Congratulations! You got the grant. And as the representative of a conscientious grantee organization, you set a reminder to submit the final report on time. But do not stop there! With so many technological tools at our fingertips, grant professionals can steward funders with greater ease, frequency, and personalization than ever before.
Thank You 2.0
Go beyond the formal acknowledgment letter. Place a call, write an email, or send a handwritten note to say “thank you” to your closest contact at the foundation. Depending on the foundation’s culture and personality, you might publicly acknowledge the grant in a celebratory Facebook post or news release. As the grant period progresses, capture key milestones via photo and video and share links to them with funders along the way.
Meet funders where they are: on social media. According to a survey by Foundation Center, 88% of community foundations, 55% of corporate funders, and 34% of family and independent foundations maintain a social media presence. Half of these foundations say they rely on social media to learn about trends and promote the work of their grantees. We know how pervasive social media has become in all of our lives and so the percentage of foundations active on social media has surely grown since this survey was conducted. This means you can safely assume many of your funders are using social media to follow what is happening in the sector.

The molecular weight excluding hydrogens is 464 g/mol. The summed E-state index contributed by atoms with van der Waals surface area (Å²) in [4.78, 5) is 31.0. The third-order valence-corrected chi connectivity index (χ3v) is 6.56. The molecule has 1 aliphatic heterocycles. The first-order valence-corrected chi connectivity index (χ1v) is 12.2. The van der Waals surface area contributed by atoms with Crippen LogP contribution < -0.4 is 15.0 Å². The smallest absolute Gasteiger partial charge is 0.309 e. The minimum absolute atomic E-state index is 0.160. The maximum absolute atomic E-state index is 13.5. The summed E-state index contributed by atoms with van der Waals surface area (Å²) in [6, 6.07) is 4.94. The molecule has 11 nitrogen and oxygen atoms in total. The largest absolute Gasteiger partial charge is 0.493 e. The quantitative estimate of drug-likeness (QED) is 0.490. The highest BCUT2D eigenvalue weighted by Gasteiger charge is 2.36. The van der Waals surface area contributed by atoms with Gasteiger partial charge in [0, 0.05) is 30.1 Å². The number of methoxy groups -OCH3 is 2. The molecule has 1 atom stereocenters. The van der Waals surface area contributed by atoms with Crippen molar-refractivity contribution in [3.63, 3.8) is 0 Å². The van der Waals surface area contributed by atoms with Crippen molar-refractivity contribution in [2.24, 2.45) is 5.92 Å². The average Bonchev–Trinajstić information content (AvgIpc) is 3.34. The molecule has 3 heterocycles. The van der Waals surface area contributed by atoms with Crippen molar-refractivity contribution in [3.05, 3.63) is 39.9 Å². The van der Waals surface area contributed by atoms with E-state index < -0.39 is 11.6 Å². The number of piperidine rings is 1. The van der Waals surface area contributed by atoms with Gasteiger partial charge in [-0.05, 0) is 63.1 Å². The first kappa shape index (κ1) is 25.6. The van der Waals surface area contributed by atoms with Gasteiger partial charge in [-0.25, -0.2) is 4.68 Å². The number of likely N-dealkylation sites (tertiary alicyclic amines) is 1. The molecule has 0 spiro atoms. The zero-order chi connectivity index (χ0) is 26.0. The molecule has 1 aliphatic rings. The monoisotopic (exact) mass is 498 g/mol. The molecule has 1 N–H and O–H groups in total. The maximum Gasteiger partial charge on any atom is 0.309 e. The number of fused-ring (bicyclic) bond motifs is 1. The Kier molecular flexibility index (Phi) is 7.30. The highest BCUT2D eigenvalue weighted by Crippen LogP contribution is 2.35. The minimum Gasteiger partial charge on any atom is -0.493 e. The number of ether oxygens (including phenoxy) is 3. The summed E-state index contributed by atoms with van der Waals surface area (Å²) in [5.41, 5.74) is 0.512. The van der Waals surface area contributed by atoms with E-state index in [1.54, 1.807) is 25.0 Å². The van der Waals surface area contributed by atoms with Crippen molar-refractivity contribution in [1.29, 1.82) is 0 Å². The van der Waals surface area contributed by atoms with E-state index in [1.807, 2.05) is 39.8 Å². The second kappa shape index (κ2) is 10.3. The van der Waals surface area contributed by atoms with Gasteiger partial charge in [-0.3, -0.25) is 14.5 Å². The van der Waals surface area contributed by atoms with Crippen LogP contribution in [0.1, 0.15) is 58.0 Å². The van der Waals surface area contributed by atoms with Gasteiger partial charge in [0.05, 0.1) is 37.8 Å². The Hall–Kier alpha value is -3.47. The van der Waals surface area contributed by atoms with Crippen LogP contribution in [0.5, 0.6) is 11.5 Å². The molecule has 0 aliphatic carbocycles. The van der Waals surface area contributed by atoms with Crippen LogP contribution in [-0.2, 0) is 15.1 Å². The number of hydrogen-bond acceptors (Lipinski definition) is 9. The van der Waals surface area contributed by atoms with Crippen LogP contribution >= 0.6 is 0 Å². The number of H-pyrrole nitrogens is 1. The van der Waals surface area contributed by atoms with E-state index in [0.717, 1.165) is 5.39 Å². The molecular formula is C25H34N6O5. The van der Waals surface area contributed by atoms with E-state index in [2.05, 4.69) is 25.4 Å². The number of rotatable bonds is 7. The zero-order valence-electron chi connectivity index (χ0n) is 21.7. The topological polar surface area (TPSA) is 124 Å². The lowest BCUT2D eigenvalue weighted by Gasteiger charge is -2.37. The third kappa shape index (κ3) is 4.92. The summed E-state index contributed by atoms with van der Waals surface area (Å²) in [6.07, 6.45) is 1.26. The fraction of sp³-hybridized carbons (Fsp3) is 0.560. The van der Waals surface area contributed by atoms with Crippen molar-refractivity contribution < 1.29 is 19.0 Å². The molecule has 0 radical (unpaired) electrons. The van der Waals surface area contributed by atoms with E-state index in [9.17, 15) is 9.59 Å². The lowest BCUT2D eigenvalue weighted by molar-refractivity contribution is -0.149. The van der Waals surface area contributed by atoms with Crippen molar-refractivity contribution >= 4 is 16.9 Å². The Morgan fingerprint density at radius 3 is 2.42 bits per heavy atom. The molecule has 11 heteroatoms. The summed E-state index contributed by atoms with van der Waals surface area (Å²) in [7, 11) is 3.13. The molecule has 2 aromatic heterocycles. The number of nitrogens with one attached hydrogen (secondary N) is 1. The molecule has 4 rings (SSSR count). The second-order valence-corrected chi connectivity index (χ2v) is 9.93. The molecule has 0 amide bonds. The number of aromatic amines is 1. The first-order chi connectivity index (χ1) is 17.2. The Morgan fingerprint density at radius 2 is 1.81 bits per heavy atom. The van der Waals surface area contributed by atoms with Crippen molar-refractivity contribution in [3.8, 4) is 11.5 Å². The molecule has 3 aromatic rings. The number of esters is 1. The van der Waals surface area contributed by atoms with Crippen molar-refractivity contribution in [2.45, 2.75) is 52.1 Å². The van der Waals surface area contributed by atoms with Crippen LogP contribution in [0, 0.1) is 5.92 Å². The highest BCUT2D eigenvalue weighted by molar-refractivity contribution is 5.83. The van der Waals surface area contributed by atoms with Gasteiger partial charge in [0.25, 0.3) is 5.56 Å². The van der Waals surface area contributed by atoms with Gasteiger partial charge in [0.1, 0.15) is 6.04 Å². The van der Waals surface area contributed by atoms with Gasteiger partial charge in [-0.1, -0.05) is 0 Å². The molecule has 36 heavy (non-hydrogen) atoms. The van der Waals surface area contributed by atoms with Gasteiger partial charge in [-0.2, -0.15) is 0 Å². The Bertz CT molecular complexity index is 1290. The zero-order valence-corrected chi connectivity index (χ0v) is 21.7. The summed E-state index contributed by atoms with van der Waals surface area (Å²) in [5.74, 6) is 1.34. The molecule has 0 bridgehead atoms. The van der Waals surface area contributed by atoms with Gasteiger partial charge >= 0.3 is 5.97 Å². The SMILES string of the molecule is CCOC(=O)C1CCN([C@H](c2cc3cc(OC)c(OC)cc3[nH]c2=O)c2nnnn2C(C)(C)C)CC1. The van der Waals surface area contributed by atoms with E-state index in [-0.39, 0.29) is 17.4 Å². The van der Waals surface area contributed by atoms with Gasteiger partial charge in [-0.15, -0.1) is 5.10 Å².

Think of your organization’s social media accounts as a window into your work for funders and others. Invite funders to look by regularly posting organization news, photos, and stories, and linking to newsletters, events, and volunteer opportunities. Be sure to follow your funders, too, to stay current on their latest funding initiatives and priorities, as well as what and who they pay attention to.
Manage Your Profile
Your own website and social media sites are not the only online spaces where funders learn about your nonprofit. Regularly visit charity rating sites like Charity Navigator and GuideStar to monitor how your organization is represented to potential donors and funders, and take steps to correct inaccuracies and update old or incomplete information.
On the Record
Record the details of phone conversations, site visits, and other interactions with program officers and foundation trustees in your donor relationship database. Doing so will help you improve the quality and consistency of your communications and follow-through. Make sure every staff person who interacts with funders, from the grant writer to the CEO, understands the purpose and process for entering this relationship data.
The most direct way to steward foundations is to prove their investment is making a difference in the lives of the populations they care about. Spend the time and acquire the tools to appropriately collect and use data, so that your formal reports demonstrate effective programs and powerful outcomes.
Changes in technology have brought vast changes to how we steward and communicate with funders. While some grant makers may prefer to limit contact with grantees, many are looking for more. Follow their lead and let technology be your hook.